Take the 2-minute tour ×
Server Fault is a question and answer site for professional system and network administrators. It's 100% free, no registration required.

With VMWare and vCenter, I'm used to creating folders in a filesystem manner to delegate permissions to users within the organization. For example, I might create a folder named QA, place all the QA VM's within that folder, and allow the QA Active Directory group to only have console access to this VM (unable to change it). I'm now evaluating HyperV R2 with VMM 2008 R2 and I can't find any such functionality. I've found "User Roles", but that seems to be more of a host-level solution, not VM or folder-level. Does such functionality exist yet within HyperV/VMM?

share|improve this question
add comment

1 Answer 1

In Hyper-V you normally keep all the VHD files together in a central folder that normal users have no access to. It's a different way of securing the system; complete separation of hosts from users. Because of that users who will be creating and modifying VMs have to have some kind of administrative access to the Hosts, and that either covers the whole machine (as is common for IT type staff) or through a role in VMM (through either SSP or Administrative Delegation).

An example configuration might be that you have QA VMs for testing. The QA users need to be able to create a new VMs based on a simple base server, do their testing, and either save the machine for more extensive testing or scrub it.

You create a Role for the QA Group, making it a SSP User Role. Then create a VM template, basically a syspreped VM, which can be made from an existing VM by cloning it them making a template from the clone (the templating process destroys the source VM). You then assign the template to the QA group. QA Users can now create VMs based on this template, the new VMs will belong to QA and the QA users will be allowed full access to them (or limited access, depends on the settings in the SSP User Role you setup).

You can also assign ownership of existing VMs to that user group, which can then have access to the VM through SSP (again subject to the restrictions imposed by the User Role granting that group access).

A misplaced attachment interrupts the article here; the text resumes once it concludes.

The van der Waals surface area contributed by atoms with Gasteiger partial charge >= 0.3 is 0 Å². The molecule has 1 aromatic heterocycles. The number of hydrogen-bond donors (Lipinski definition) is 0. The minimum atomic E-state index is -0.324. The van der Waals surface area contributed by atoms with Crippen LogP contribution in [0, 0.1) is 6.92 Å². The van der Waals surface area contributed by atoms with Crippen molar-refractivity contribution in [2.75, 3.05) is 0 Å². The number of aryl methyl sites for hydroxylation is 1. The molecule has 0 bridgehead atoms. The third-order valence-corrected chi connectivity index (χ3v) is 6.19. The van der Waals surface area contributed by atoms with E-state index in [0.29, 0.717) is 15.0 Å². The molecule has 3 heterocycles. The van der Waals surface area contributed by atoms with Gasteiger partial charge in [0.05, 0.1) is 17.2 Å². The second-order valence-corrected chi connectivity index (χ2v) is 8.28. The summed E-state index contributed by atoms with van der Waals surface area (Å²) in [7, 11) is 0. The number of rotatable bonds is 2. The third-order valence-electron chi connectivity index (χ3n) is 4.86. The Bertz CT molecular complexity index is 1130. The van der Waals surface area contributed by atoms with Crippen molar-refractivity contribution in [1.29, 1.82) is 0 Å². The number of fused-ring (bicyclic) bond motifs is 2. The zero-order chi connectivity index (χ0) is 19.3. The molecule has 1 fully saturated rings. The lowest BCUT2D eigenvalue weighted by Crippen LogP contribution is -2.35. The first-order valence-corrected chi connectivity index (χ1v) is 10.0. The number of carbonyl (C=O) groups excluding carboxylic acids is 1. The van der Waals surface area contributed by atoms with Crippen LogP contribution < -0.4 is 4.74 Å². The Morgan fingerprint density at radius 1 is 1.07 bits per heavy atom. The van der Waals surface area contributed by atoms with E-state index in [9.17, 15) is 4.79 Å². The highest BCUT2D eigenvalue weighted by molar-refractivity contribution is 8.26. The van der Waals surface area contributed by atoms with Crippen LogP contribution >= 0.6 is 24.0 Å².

In this example the QA users need no rights to the VHD files, no rights on the Host machines, and only limited rights in AD & VMM. This would not allows them to use the VMM Admin Console, but that is meant for Admins, not Users.

Alternatively, you can delegate administrative control of certain machines to particular users. If there is a QA testings Host, and they will not be running their VMs on the "main" cluster; you can delegate administrative control of that Host (through a Host Group) to the QA Users. This would allows users of the QA group to use the VMM Admin Console and have full administrative control of that particular host group. The same sort of delegation can be applies to Libraries, allowing for a QA library separate from the "main" library.

I'm sure this is all as clear as mud to someone who hasn't used it extensively; feel free to ask as many questions as you want to help clear this up.
(Full Disclosure: I work for a MS Gold Partner, we build these sorts of systems)

share|improve this answer
    
When I mentioned a folder, I meant it in the VMWare term of the OU-like method of grouping similar VMs together. My end goal is to have multiple types of VMs on one physical host, group them according to their role and who should have access to them, and then assign permissions to the group. This way, I can easily drag machines in and out of groups to change permissions on that machine. For instance, perhaps I want Engineering to be able to modify the amount of memory that their VMs have, but QA should only be able to power on/off and take snapshots. vmware.com/pdf/vi3_vc_roles.pdf –  Dan Aug 16 '10 at 19:22
    
Ok. Hyper-V doesn't have permissions groups for VMs because it relies on AD for those groups. So you'd create the group in AD, assign the VMs' owner to that Group, then assign users of that VM to that Group (or best practice, assign users to Global Groups, and use Domain Local group for the groups that the VMs are owned by). –  Chris S Aug 16 '10 at 19:49
    
Ohhh... I see.. that's kinda ugly :( And not granular at all (I can't say Group A can only power on/off and view console, while Group B can also take snapshots). Is that the only way to do VM-level permissions with HyperV? –  Dan Aug 16 '10 at 20:06
    
Well you could have a Group A (all users) and have the VM belong to that group. Group A would have rights to connect to the VM only. Then Group P (users who can power on/off) and make a User Role that matches that; and Group S (snapshot users) with a User Role matching that. Then dump the actual user accounts into each group they should belong in. If you want to get real granular on each VM; it's going to take a bit to setup all the various groups; but the groups usually follow some business function, and there are existing groups that can be reused. –  Chris S Aug 17 '10 at 0:07
add comment

Your Answer

 
discard

By posting your answer, you agree to the privacy policy and terms of service.

Not the answer you're looking for? Browse other questions tagged or ask your own question.